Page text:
When to Take Off an Engagement Ring: 8 Times When You Shouldn't Wear a Ring
The engagement ring is one of the most widely accepted and beloved symbols of commitment and eternity. It’s customary to wear an engagement ring around the clock, rarely removing it even to sleep or bathe. At the same time, this cherished keepsake is one of the most precious and expensive things in the jewelry box, and losing it or damaging it would be downright devastating.
Yet many of the basic things we do each day are not good for our expensive, one-of-a-kind jewelry. Here are some examples of times you should leave the silver, gold, platinum and diamonds in the safe and rock a silicone ring instead!
1. When you’re washing dishes and cleaning. At all costs, keep your abrasive cleaning supplies away from your expensive metal jewelry! Even the most basic household cleaners — including detergent, bleach and chlorine — can cause your jewelry to stain or tarnish. Water damage is a concern too because it can cause components to rust, loosen or discolor. And we’ve all heard horror stories of heirloom rings slipping down the drain! Some good rubber gloves or a ring tray in the kitchen can help safeguard your ring.
2. When you’re working with chemicals, paint or dye. Keep your jewelry away from anything that could alter its color or finish. Harsh chemicals can abrade the surface and cause discoloration. Naturally, paints and dyes are a no-no because they can permanently stain or color your ring.
3. When you’re working out. You shouldn’t wear your engagement ring while working out because you’re putting yourself at risk of injury while also exposing your jewelry to situations that could cause tarnishing, scratching, snapping or warping. For example, strongly gripping a heavy metal dumbbell could put tons of pressure on a softer gold ring, causing it to snap or scratch. Sweat isn’t the best for your shiny jewelry either, as it can dull its brilliance and speed up your need for routine cleanings.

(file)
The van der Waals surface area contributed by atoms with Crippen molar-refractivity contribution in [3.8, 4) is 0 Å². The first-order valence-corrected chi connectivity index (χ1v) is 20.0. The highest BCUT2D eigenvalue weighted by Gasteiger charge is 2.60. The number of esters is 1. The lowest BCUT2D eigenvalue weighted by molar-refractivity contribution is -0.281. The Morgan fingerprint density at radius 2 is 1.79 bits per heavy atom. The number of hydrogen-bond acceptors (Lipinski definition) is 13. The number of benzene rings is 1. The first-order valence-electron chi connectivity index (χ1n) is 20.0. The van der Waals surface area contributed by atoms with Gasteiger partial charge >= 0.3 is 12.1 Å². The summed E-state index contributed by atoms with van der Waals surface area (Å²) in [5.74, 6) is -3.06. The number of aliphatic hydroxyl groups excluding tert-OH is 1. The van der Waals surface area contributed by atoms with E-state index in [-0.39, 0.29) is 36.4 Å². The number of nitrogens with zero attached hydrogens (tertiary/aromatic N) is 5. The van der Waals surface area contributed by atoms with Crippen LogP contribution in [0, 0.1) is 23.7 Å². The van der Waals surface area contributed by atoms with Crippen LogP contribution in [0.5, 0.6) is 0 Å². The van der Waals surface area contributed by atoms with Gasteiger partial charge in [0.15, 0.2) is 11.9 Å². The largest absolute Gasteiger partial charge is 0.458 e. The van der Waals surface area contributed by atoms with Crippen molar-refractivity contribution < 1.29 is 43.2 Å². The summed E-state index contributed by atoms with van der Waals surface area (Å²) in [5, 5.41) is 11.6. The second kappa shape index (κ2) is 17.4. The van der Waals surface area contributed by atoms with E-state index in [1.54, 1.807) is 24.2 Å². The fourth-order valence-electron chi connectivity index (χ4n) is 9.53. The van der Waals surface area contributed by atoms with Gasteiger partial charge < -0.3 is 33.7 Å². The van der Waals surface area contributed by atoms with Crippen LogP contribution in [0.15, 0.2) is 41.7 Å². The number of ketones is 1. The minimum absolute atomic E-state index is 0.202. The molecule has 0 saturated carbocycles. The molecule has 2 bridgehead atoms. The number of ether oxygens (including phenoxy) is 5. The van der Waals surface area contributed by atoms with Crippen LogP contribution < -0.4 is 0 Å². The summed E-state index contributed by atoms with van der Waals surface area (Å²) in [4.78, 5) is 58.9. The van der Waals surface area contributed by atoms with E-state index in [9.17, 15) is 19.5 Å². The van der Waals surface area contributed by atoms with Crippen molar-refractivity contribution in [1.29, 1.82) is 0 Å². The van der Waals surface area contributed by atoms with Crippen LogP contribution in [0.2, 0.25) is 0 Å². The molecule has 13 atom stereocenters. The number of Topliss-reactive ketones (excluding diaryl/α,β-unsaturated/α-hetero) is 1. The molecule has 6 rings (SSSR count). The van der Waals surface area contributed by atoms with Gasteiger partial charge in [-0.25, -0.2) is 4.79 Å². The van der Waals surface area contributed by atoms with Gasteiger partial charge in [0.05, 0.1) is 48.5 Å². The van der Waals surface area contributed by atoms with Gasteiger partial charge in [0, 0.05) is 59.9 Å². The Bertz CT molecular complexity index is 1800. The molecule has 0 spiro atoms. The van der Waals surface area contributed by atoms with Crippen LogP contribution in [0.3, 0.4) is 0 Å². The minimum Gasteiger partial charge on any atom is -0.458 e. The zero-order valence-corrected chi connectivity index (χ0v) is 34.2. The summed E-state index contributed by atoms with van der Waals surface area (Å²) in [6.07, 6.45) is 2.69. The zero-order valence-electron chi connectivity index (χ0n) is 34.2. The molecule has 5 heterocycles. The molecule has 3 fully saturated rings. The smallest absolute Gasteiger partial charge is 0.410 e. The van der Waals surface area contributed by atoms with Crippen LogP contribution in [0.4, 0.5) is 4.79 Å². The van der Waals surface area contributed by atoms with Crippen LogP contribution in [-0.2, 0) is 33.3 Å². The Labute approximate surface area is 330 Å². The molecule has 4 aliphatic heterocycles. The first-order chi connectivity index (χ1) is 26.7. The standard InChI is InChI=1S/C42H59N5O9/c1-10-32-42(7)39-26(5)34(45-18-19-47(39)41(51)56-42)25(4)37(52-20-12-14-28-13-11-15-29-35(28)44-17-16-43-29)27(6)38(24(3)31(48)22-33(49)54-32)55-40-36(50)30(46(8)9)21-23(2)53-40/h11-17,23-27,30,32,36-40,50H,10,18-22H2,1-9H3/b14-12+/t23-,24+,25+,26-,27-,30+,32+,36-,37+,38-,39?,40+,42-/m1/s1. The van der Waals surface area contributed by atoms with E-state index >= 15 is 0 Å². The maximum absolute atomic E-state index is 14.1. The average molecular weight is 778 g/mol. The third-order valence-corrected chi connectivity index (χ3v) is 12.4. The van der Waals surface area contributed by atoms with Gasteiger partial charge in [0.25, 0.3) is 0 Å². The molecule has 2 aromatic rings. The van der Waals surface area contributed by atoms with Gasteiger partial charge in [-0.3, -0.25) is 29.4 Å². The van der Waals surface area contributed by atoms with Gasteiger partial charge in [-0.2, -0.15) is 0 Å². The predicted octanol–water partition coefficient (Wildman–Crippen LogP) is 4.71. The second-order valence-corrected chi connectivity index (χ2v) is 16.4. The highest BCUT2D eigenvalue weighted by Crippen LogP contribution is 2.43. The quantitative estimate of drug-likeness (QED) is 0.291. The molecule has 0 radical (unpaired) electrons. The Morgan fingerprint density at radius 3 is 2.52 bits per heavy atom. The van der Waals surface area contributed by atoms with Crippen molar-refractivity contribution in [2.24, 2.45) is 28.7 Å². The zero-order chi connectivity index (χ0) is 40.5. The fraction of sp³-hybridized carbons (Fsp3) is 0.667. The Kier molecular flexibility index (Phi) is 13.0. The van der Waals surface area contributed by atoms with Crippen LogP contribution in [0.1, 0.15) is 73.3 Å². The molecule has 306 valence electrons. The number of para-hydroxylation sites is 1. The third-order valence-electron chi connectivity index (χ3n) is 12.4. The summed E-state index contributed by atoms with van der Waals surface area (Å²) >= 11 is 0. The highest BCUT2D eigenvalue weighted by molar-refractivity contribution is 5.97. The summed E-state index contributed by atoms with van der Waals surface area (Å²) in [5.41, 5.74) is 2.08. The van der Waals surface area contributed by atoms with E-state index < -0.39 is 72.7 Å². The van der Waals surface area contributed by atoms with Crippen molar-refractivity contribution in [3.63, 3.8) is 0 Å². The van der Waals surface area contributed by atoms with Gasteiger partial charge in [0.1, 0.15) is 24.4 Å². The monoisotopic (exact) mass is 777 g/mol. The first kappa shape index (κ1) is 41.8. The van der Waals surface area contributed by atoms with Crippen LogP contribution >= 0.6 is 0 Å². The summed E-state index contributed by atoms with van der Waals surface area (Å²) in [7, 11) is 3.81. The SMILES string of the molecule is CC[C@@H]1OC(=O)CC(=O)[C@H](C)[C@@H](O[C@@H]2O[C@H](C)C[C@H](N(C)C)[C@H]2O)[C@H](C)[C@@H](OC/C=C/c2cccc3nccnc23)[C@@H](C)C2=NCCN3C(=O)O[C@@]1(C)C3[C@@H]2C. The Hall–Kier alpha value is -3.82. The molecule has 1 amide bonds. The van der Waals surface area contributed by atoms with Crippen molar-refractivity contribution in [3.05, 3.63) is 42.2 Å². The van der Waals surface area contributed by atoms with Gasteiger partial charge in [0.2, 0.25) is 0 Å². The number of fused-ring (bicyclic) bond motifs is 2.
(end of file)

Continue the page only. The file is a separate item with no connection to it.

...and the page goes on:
4. When you’re swimming or showering. Chlorine, sun and saltwater are not great for expensive precious metals or gemstones. The harsh chlorine and saltwater can cause discoloration and erode the finish of most precious metals, including gold, silver, stainless steel and platinum, while regular exposure to sunlight can cause your gemstones to fade.
5. When you’re getting ready. Though it probably won’t cause permanent damage, your beauty routine can leave jewelry covered in a gross film that dulls its brilliance and looks dirty. Don’t put on your jewelry until after you’ve applied any moisturizers, makeup, oil, hairspray, dry shampoo or perfume. Some of these products do contain harsh chemicals or dyes that could permanently alter the look or quality of your jewelry.
6. When you’re working around heavy machinery. We don’t want to get too graphic, but there’s a thing called ring avulsion injuries, and it’s really scary. Suffice it to say that rings and heavy machinery — anything sharp, mechanical or complex — are never a good match.
7. When you’re working with electricity. The same goes for electricity. In fact, precious metal rings should never be worn by electrical workers because they can conduct electricity and cause electrical burns. The Occupational Safety and Health Administration (OSHA) recommends wearing jewelry only if it is non-conducive, such as silicone rings.
8. When you’re cooking. Most likely, the ingredients you’re working with are safe to eat, so they’re probably fairly safe to come into contact with your expensive jewelry. With that being said, rings can harbor germs and bacteria that could spread illness, so it’s much more sanitary to remove them before working in the kitchen. Metal rings bring some danger, too, as they can get caught on heavy machinery. Of course, the kitchen is also full of jewelry destroyers — harsh cleaners, high heat, heavy machinery, etc.
Want to Keep It On? Go Silicone
There are two simple reasons why you shouldn’t wear your expensive jewelry a lot of the time: it’s finicky and it’s expensive. The solution? Keep your cherished engagement ring in a jewelry box or safe and wear a much more durable, flexible and affordable silicone ring in its place.